I finally saw my minister friend when he stepped to the pulpit to welcome everyone to the assembly.

He said he especially wanted the visitors to know how much everyone appreciated our attendance. In fact, he urged us to be sure to go to the welcome desk and receive a free gift.

My minister friend preached an excellent sermon. After the service, I went up to meet him.

He was talking with a member, so I stood beside the two of them, not wanting to interrupt and figuring someone would notice me standing there. But before I had a chance to say anything, another member passed in front of me, stuck out his hand to the minister and told him how much he always enjoys his lessons.

Once or twice, I felt my minister friend glancing at me, but he never acknowledged me or said anything. He just kept talking to the other person. Maybe I really was invisible?

I finally gave up and walked to my car in the visitor parking lot. I couldn’t help but feel pretty disappointed as I drove away.

A few minutes later, I received a much more enthusiastic welcome.

As I turned into an off-airport parking lot to return my rental car, a man with a big smile spotted me immediately and waved me forward.

“How was your trip, Mr. Ross?” a second employee asked as he rushed to carry my bags to a waiting shuttle van.

“Come on in here, and we’ll get you ready to go,” said a third employee who poked his head outside an office door.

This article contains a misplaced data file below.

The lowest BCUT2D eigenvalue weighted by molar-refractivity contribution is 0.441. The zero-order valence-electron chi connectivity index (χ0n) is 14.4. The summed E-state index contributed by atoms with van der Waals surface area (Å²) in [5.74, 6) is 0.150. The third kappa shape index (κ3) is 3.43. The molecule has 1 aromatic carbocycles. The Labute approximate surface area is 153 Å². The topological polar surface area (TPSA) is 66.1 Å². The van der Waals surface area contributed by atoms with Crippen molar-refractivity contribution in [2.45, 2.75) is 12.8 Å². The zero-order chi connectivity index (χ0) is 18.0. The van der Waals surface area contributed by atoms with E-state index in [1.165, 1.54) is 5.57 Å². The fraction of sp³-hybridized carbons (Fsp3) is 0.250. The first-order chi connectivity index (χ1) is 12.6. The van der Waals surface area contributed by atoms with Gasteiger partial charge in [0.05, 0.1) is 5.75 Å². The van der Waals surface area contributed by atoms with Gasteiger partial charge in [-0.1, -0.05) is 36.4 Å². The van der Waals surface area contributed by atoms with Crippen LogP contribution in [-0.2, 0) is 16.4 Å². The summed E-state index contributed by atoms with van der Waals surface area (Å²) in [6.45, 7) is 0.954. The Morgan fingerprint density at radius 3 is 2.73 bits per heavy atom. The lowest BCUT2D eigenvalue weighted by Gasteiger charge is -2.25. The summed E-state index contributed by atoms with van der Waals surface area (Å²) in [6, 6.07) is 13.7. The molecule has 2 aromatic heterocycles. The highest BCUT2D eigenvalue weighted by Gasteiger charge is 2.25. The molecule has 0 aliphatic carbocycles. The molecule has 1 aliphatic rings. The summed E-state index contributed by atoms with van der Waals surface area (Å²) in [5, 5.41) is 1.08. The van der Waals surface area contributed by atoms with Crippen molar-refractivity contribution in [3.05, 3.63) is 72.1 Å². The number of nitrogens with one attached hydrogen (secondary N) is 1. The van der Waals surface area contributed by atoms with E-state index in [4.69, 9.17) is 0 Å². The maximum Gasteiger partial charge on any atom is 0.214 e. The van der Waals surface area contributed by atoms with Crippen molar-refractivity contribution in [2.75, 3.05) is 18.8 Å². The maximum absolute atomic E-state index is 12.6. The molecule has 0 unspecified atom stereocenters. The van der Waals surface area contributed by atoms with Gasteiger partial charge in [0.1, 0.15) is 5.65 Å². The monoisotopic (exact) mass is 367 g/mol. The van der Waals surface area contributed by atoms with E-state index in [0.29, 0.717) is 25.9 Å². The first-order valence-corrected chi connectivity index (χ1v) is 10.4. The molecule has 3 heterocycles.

Sixty seconds, and three people already had made me feel at home. Next time I’m in town, you can bet I’ll visit again.

The rental car place, that is.

Bobby Ross Jr. is Managing Editor of The Christian Chronicle. Reach him at [email protected].


Is your church visitor-friendly?

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  • Feedback
    Thank you, Bobby, for this good reminder. We all need to do better, even if it means stepping out of our comfort zones or chancing an introduction with someone we should already know. This motivates me to try harder so that no visitor ever has to feel the way you felt.
    Amy Albers
    Graeber Rd. church of Christ
    Rosenberg, TX
    July, 18 2012

    I don’t know of a congregation that couldn’t be more friendly. I know I can do better. Although, I can think back on times in my life when I was traveling and visited some congregation and people not only welcomed me, but welcomed me into their homes. God’s people truly are generous, and these kind brothers and sisters who were so gracious to me remind me to be more hospitable today.
    Kevin Cain
    Katy church of Christ
    Katy, TX
    July, 17 2012